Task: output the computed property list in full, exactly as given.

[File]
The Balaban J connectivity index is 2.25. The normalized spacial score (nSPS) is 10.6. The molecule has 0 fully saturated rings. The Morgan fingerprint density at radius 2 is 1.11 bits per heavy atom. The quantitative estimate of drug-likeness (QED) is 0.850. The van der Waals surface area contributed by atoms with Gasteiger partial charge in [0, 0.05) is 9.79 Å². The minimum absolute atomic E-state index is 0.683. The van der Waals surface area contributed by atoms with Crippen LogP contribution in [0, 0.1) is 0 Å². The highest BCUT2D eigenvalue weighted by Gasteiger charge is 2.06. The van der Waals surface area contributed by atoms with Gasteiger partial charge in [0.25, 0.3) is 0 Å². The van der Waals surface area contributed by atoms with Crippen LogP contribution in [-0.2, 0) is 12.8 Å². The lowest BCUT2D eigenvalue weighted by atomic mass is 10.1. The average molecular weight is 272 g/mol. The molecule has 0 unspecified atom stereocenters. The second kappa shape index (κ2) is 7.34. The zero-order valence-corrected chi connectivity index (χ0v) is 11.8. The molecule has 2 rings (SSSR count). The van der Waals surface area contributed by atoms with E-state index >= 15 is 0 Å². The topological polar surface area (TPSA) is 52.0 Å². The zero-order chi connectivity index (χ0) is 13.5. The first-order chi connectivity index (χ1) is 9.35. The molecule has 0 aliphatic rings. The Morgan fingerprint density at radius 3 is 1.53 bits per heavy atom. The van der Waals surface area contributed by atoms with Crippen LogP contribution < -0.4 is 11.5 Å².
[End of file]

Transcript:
The Balaban J connectivity index is 2.25. The normalized spacial score (nSPS) is 10.6. The molecule has 0 fully saturated rings. The Morgan fingerprint density at radius 2 is 1.11 bits per heavy atom. The quantitative estimate of drug-likeness (QED) is 0.850. The van der Waals surface area contributed by atoms with Gasteiger partial charge in [0, 0.05) is 9.79 Å². The minimum absolute atomic E-state index is 0.683. The van der Waals surface area contributed by atoms with Crippen LogP contribution in [0, 0.1) is 0 Å². The highest BCUT2D eigenvalue weighted by Gasteiger charge is 2.06. The van der Waals surface area contributed by atoms with Gasteiger partial charge in [0.25, 0.3) is 0 Å². The van der Waals surface area contributed by atoms with Crippen LogP contribution in [-0.2, 0) is 12.8 Å². The lowest BCUT2D eigenvalue weighted by atomic mass is 10.1. The average molecular weight is 272 g/mol. The molecule has 0 unspecified atom stereocenters. The second kappa shape index (κ2) is 7.34. The zero-order valence-corrected chi connectivity index (χ0v) is 11.8. The molecule has 2 rings (SSSR count). The van der Waals surface area contributed by atoms with E-state index >= 15 is 0 Å². The topological polar surface area (TPSA) is 52.0 Å². The zero-order chi connectivity index (χ0) is 13.5. The first-order chi connectivity index (χ1) is 9.35. The molecule has 0 aliphatic rings. The Morgan fingerprint density at radius 3 is 1.53 bits per heavy atom. The van der Waals surface area contributed by atoms with Crippen LogP contribution < -0.4 is 11.5 Å².